Monday, February 21, 2011

Tequila Age

I'm writing a book that takes place in the Tequila Age. That's because you need to drink a lot of Tequila to keep all the details straight. Other people write books in the Regency period or the Victorian era--times when there are actual written documents they can check and paintings they can look at.

Me? I've got nothin'. Fortunately, mine is a fantasy in the truest sense of the word. The Tuatha dé Danann are either old pre-Irish gods or they're the forerunners of the Fae. Or...they could be pretty much whatever you can convince someone else they are.

My difficulty was settling on a technology level for the story--and not only this story but three more in the set. Do they use iron? Or bronze? If they use bronze, where do they obtain the copper and other metals to serve as alloys? If it's an iron technology how difficult is it to obtain iron ore? What if I want to use a bit of both?

Here is my conclusion: In order for a village/clan to be self sustaining, there must be enough clan members to support craftsmen and/or craftswomen. This means the village/clan must have an area to garden on a grand scale and also a grazing area to raise domesticated animals for substantial food resources. Substantial resources will free up clan members to learn and practice what we would call a trade. Metal workers, potters, textiles, woodcraft, building, the list is endless.

Ultimately, my decision, my choice of clan or village size will rest on the technology level I settle on. And the number of inhabitants will depend on the total area they can devote to food production. Number of people the clan can feed=the number of craftsmen the clan can support=the technology level they can sustain.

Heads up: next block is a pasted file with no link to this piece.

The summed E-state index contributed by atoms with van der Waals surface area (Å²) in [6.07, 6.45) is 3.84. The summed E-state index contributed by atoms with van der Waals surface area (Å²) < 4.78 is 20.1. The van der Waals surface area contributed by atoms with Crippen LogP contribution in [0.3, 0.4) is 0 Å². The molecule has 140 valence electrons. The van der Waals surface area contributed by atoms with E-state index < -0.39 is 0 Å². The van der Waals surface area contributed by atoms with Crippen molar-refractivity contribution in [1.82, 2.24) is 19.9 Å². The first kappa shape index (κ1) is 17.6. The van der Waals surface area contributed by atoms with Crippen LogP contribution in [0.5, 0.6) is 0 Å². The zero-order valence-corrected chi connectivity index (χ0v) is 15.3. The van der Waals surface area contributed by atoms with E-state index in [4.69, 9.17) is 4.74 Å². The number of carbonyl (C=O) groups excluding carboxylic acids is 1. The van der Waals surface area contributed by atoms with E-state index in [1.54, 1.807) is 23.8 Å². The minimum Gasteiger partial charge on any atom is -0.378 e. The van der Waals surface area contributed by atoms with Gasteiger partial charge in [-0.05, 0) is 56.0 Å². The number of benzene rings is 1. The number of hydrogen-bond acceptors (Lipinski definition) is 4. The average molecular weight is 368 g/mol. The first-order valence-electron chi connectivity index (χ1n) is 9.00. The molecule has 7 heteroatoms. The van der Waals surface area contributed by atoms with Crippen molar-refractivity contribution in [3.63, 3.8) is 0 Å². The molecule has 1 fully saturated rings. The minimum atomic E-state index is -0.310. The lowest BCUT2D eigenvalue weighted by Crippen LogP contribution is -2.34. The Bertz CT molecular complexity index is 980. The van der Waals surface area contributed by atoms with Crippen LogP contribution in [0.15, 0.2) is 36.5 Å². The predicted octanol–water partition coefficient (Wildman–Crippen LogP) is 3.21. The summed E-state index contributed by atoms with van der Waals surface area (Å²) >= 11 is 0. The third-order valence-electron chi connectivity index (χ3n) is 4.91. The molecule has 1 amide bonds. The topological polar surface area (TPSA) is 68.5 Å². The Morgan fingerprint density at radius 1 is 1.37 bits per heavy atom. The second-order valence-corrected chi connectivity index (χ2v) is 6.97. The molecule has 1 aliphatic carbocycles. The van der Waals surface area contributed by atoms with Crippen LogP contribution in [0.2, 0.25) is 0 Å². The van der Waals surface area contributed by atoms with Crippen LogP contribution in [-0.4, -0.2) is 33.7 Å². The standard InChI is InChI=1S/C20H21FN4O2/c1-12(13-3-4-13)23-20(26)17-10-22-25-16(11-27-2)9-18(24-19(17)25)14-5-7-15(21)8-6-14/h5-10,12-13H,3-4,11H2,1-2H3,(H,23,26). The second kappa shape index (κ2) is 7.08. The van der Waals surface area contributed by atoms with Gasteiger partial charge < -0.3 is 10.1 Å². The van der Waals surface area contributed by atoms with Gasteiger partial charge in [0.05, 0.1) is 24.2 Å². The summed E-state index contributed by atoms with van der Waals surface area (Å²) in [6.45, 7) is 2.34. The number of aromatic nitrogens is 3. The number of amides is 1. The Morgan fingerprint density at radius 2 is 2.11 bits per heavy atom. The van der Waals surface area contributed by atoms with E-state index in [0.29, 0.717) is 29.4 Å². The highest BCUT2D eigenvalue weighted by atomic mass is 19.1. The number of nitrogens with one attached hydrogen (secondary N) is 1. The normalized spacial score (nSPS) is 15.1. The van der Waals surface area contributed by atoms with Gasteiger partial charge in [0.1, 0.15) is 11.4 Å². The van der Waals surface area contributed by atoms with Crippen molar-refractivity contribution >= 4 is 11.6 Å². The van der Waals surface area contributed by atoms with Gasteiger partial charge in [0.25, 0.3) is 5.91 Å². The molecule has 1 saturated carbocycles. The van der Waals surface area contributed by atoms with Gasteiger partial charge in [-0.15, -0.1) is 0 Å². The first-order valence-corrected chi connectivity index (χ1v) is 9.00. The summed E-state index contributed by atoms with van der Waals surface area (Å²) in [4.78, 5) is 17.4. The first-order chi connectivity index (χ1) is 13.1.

This is an important concept. Two thirds of the current world population is living somewhere in the Tequila Age because they cannot feed enough people to move to the next stage. If we who are living in the computer/industrial age do not find a way, many of us will backslide to the Tequila Age. Heck. Many of us will regress all the way back to the stone age.

The stone age is not a funny Flintstone cartoon life. It's subsistence living as the most minimal level. In our cushy lives we have a hard time imagining what life at that level can be like. No sanitation arrangements. No water. No food unless you hunt it down and kill it. No shelter. No clothing.

As we've seen, revolution and catastrophic natural disasters are all around us. It doesn't take much to move from a position of comfort to a life where all is lost. We live in a fragile world where survival is not guaranteed.

My characters in the space of ten minutes went from the industrial/computer age to the Tequila Age. Now I must show the reader the reality of their lives and how they change and adjust or adapt to that level of technology.

To that end, at each step I consider: What would I do? How would I solve this problem? How can I use the resources I have?

Welcome to the Tequila Age.



  1. Hello fellow crusader! Wow, what a wonderful angle you have here! I'm interested in more!

    I'm a new follower! Have a great week!

    ♥.•*¨ Elizabeth ¨*•.♥

  2. Good morning, Elizabeth! And welcome!

  3. Have you ever read any of the Julian May books about the Pleistocene Exile? She had a *very* interesting take on the Tuatha...

  4. I'll go check for them! Thanks for the recommendation!

  5. Valid points. And you're handling it beautifully!

  6. Hi Anny. I came by as a crusader to say hi, and I really enjoyed this article. I love the analytical approach you use to writing fantasy. Too often authors assume that the reader's ability to suspend disbelief is infinite. As a fantasy author with a background in science and engineering I was plesantly impressed with your approach.

  7. Oh, like the concept. You need to read a book. The title will come to me - a fantasy written by a woman in the early 20th century. Gosh! I read it like six months ago and I cannot remember her name or the title, but it was all about the issues you are dealing with - how to create an agrarian society. How many people do you need...that kind of thing.
    Charlotte....can't remember!

  8. Got it! Herland. If you can find it, read Herland - or skim it.

  9. Hi, Tony! Welcome! I confess a shoddily planned world can really toss me out of the story. Thank you very much for your kind words.

  10. Julia, thank you so much for the recommendation. As soon as I finish here, I'll go look her up! She sounds like something I would really enjoy. I'm also going to try one of Julian May's books. So much good stuff out there.

  11. I would have myself soooo confused...